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In US and China Trade, These Are the Ties That Bind

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The U.S. Congress recently revived the Trans-Pacific Partnership when it voted to give President Barack Obama fast-track authority to negotiate trade deals. The complicated, multi-pronged trade agenda involves 11 other nations that represent nearly 40 percent of global GDP. It’s the cornerstone of the Obama Administration’s economic policy in the Asia Pacific. But the region’s major economic player is absent from the proposed agreement — though perhaps not for long.

In a recent interview with NPR’s “Marketplace,” Obama said the pact may soon include China.

“They’ve already started putting out feelers about the possibilities of them participating at some point,” the president said.

While that may be surprising, some experts see it as almost inevitable.

“I would say the U.S. and China are like a couple,” says China Market Research Group analyst John Fang. “Sometimes they have disputes but they cannot leave each other. Over the past year, we have seen several breakthroughs in high-tech trade, defense, climate change, etc.”

Prosper Insight & Analytics’ Phil Rist, executive vice president of strategic initiatives, agrees.

“The power of the consumer societies in both the U.S. and China will continue to entangle the two largest economies and increase their co-dependency,” Rist says.

China’s enormous purchasing power due to its population of 1.35 billion makes the Asian nation the top destination for international brands. However, research by the Cotton Council International (CCI) and Cotton Incorporated’s 2014 Chinese Consumer Survey, found a great deal of the jeans-, active- and casualwear purchased by Chinese consumers remain domestic brands. The survey found much of this has to do with the lack of availability of international brands across China, spending power and some strong preferences for Chinese brands.

However, the majority of Chinese shoppers prefer international brands for their active (53 percent), denim (54 percent), and casual (52 percent) garments, according to the survey, representing an opportunity for U.S. apparel brands.

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International competition and slower economic growth have already posed a challenge to China’s domestic brands. Some of the top brands have employed strategies like sport sponsorships (ANTA) and designer partnerships (Septwolves) to stay ahead of the game.

Any U.S. retailers and brands looking to do business in China should take note that the country’s target market will become the upper middle class, according to McKinsey & Company. Over the next decade, that is expected to account for more than half the urban population. And over the next 10 years, about 40 percent of this demographic will live in inland cities (compared to 13 percent now) and the majority will be located in Tier 2 (45 percent) and Tier 3 (31 percent) cities.

Rist says U.S. retailers looking to serve those better shoppers will be helped by Alipay, China’s leading third-party online payment service.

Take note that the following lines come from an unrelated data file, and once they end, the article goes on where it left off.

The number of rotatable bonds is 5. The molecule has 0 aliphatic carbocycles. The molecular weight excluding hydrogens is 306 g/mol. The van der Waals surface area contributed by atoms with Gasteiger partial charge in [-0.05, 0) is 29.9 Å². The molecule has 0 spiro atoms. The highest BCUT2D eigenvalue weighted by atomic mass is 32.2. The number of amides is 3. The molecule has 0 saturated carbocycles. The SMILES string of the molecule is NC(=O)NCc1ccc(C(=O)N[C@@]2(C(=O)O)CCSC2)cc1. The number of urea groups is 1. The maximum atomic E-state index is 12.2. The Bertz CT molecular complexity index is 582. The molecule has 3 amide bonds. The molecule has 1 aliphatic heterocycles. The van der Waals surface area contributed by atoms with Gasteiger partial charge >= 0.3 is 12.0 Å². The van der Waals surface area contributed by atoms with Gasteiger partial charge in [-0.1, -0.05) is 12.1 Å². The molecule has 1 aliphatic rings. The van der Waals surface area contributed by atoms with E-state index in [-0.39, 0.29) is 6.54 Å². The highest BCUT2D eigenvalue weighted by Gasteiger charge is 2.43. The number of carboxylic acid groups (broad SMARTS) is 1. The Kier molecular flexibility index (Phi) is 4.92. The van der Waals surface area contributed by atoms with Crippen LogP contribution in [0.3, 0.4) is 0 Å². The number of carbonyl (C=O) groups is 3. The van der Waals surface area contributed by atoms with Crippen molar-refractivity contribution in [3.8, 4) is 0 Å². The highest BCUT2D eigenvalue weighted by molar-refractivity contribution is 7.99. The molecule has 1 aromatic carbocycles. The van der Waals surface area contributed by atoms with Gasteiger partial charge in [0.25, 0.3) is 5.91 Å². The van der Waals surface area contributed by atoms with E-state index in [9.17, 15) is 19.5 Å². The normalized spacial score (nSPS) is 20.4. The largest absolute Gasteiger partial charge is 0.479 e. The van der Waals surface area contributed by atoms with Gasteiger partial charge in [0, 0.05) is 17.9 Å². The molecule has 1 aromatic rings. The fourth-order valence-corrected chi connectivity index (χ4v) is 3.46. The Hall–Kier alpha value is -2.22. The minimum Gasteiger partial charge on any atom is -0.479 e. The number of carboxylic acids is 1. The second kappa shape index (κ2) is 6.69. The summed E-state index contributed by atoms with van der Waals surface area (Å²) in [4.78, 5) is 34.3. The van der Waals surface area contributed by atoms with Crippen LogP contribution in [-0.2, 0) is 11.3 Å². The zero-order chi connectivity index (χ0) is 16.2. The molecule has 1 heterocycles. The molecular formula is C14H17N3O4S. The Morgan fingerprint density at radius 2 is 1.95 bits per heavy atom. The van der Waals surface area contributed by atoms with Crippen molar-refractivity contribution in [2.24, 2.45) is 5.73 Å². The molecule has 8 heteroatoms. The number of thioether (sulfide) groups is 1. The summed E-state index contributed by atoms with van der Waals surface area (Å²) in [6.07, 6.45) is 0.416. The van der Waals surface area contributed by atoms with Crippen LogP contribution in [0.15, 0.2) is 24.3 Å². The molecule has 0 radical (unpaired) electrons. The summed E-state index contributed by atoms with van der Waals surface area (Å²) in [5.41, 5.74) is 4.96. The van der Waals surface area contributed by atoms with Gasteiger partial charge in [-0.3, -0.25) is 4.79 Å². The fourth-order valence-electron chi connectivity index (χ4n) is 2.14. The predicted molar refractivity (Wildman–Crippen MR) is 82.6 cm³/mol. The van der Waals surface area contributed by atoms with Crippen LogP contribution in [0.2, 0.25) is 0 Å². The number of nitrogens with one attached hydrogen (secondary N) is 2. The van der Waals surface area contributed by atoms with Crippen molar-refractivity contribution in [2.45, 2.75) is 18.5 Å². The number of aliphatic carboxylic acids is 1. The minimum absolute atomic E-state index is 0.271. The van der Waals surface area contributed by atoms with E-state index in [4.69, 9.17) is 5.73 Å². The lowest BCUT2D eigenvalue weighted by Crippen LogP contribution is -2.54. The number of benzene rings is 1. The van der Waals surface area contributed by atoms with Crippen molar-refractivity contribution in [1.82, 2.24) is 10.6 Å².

“Now that Alipay has developed agreements with U.S. retailers, Chinese consumers can now easily shop — and pay — American stores like Macy’s, Saks, and Bloomingdale’s,” he says.

These retailers also carry the types of designer labels China’s aspirational consumer might be seeking. The Chinese Consumer Survey finds upper middle class shoppers (42 percent) are significantly more likely to trade up in the apparel brands they buy this year than their affluent (34 percent), mass middle (26 percent), or poorer (22 percent) counterparts.

While sustainability is not a primary purchase driver in apparel, more than six in 10 upper middle class shoppers (63 percent) say it is important to their apparel purchases, significantly higher than their lower income counterparts (49 percent). These consumers have become more aware of environmental and social issues and are looking to brands to provide products that are produced responsibly. In fact, more than eight in 10 Chinese consumers (83 percent) overall say cotton is safe for the environment.

The ability to buy online is important for this market. Rist says the Chinese were early adopters of online shopping via mobile devices. China’s online apparel and footwear sales are projected to double over the next five years from $42.2 billion (262 billion RMB) to $123.4 billion (766 billion RMB), according to the Euromonitor International.

“Online shopping has been a main channel of consumption in China with the smartphone becoming a vital method to do so,” Rist says. “Most online sellers choose to post links for shopping in their mobile version on social media. Also, Chinese consumers are largely influenced through information sharing and communication with retailers on social media.”

China’s Millennials are digital natives who are far likelier than their counterparts to be shopping online (22 percent versus 5 percent) and getting apparel inspiration from the Internet (43 percent versus 12 percent), according to the Chinese Consumer Survey. And a third plan to buy more clothes and trade-up brands in the coming year.

“As both economies are dealing with a challenging economic environment, it is critical that brand marketers stay in-tune with the consumers spending,” Rist says.

 

This article is one in a series that appears weekly on sourcingjournalonline.com. The data contained are based on findings from the Cotton Incorporated Lifestyle Monitor Survey, a consumer attitudinal study, as well as upon other of the company’s industrial indicators, including its Retail Monitor and Supply Chain Insights analyses. Additional relevant information can be found at CottonLifestyleMonitor.com.

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